Meanwhile, Italian tile manufacturers have brought texture and style to American bathrooms and kitchens. Concrete porcelain tile, stone-inspired porcelain and stone have the natural textured look. Cotto Veneto, an Italian company, recently expanded its collection of finishes with a line of textured terra cotta motifs that mimic the look of linen while Grazia introduced a new ceramic tile that has the look of traditional American beadboard.

Installing a hardwood floor is one of the most common ways homeowners add texture. By studying architect Frank Lloyd Wright, Inman learned architecture should come from the genius of the location itself. Therefore, whatever species of wood is found in the landscape should be reflected in the building. "We do work all over and we always try to reflect the natural landscape," he says. "If I were working in South Carolina, for instance, I might use cypress floors because cypress is such an important tree in that part of the country."

Embellishments
Mies van der Rohe once said, "God is in the details," and Inman expresses that philosophy by embellishing a room with accessories.

Vendors this season are flooding the market with lamps with beads and feather fringes, all aimed at bringing frivolity to pieces. Inman sees it as part of an overall trend toward hand craftsmanship.

People have a tendency, when their lives are chaotic and when they are bombarded by the modern age and its cell phones and faxes, to revert to an easier time when life was not as hectic. "There is a real interest in things that have the appearance of being made by an artist, so things have bead work on them or more intricate trims or just rich finishes like parchment shades or silk shades that have some sort of silk embroidery attached to them," Inman says. "All of that is anti-modern, anti-information age."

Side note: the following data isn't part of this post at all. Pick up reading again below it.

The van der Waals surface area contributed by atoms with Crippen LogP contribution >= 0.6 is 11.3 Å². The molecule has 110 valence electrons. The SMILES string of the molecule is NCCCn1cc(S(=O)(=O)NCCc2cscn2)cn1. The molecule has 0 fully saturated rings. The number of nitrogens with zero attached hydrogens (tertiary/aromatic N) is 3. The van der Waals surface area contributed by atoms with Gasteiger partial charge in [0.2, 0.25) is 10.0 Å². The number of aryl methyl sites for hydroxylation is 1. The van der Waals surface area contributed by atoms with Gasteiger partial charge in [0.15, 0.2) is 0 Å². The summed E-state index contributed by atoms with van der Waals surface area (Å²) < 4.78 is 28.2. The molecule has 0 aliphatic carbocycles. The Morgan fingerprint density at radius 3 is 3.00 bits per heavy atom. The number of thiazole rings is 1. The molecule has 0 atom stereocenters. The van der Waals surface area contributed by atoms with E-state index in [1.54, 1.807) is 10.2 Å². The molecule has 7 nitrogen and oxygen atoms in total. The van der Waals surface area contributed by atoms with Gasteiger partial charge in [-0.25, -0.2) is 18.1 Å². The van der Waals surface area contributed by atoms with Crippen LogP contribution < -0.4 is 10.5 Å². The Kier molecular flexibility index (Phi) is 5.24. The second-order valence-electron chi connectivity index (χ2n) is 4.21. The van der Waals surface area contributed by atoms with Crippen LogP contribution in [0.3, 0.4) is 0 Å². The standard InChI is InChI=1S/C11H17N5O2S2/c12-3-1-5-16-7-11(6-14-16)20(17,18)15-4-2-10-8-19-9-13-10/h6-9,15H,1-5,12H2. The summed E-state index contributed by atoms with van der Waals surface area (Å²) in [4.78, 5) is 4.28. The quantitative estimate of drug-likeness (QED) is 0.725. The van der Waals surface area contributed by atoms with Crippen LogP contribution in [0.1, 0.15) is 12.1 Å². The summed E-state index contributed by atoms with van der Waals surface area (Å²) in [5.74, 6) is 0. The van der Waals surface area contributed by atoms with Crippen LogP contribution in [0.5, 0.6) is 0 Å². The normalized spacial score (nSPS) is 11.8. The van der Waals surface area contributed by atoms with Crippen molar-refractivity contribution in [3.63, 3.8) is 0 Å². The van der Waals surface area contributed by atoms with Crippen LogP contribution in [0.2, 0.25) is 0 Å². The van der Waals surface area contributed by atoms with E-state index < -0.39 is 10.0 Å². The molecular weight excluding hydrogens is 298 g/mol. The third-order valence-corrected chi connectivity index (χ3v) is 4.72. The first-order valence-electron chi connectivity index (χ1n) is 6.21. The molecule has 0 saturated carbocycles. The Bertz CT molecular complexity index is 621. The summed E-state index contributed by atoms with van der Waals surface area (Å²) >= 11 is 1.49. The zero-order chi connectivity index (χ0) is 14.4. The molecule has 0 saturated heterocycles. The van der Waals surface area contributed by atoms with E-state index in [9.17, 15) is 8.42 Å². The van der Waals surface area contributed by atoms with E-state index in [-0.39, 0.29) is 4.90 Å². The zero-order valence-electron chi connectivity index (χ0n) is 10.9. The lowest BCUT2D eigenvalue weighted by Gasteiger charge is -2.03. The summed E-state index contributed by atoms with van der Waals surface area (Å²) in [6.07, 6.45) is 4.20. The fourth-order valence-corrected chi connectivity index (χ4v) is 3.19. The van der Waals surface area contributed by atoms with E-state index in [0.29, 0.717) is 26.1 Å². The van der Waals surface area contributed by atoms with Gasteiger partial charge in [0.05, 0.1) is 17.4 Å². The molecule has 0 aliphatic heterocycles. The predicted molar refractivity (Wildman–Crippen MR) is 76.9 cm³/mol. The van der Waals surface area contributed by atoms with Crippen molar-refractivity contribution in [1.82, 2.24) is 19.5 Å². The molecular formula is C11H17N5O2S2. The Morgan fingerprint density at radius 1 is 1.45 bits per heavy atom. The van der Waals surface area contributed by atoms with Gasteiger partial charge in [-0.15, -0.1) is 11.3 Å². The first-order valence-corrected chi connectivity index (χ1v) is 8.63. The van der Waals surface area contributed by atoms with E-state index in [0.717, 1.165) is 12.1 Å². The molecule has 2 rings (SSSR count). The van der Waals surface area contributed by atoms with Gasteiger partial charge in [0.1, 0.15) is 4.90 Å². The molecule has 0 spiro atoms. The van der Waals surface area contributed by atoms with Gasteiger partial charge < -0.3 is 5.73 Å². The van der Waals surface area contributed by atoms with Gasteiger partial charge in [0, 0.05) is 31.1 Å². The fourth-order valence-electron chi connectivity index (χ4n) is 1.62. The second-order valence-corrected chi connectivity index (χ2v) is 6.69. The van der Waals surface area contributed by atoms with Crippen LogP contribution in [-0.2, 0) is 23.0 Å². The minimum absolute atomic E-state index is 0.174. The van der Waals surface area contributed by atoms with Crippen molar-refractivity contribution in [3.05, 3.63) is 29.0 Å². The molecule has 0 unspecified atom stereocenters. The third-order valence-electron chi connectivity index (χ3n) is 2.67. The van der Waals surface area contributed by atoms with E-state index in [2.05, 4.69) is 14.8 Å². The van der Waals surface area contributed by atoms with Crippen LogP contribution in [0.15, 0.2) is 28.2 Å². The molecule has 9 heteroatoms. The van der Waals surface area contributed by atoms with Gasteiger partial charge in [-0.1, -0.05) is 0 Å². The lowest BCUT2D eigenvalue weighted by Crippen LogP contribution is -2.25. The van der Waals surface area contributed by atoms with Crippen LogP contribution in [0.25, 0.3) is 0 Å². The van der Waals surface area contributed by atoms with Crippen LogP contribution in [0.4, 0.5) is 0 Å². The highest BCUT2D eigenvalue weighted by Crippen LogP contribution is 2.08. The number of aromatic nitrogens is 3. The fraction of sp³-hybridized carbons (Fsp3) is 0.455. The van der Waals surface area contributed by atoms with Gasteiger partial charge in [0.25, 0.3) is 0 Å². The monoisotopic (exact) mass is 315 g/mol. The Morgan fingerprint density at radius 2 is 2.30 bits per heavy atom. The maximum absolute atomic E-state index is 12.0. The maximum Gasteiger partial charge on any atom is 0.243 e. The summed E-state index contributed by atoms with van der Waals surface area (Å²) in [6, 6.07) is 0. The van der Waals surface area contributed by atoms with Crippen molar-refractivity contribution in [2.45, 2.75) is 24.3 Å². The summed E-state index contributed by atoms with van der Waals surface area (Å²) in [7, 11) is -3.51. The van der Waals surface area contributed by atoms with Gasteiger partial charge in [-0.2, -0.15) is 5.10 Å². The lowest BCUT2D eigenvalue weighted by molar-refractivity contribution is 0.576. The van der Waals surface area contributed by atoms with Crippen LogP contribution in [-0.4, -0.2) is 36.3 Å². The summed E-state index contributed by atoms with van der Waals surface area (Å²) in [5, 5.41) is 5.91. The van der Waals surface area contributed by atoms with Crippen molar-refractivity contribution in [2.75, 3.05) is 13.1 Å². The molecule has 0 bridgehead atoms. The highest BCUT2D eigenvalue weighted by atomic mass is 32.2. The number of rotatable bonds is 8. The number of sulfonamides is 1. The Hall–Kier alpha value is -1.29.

Antique Finds
Reed furniture and rattan is The American Wing's area of expertise. And it's by refurbishing the reed pieces made in the United States in the teens, '20s and '30s that they create those points of departure that make a house a home.

Mark Oliver, owner of The American Wing in Bridgehampton, N.Y., has the furniture refurbished for a new generation of use. "Often I buy the furniture and people will say they have the original cushions in the original fabric," Oliver says. "My experience is that nobody wants to sit on somebody else's lumpy old cushions. They want new, clean, fresh cushions so over the years I have developed a way of doing it."

With the bamboo furniture he carries, Oliver looks for items that have the root of the bamboo still attached. "I will sell a little side table and instead of having plain four legs, the legs will be made of bamboo, and the termination of the bamboo on the floor will be the root of the bamboo itself," he says. "It is a very organic, knobby looking thing that makes it more appealing than just a cut off little leg."

Although his clients – many of whom are architects and designers – have the resources to purchase new products, they prefer antiques and Oliver's refurbished furniture. His furniture finds lend themselves to the designers' artistic visions with such unusual shapes and varying sizes and styles.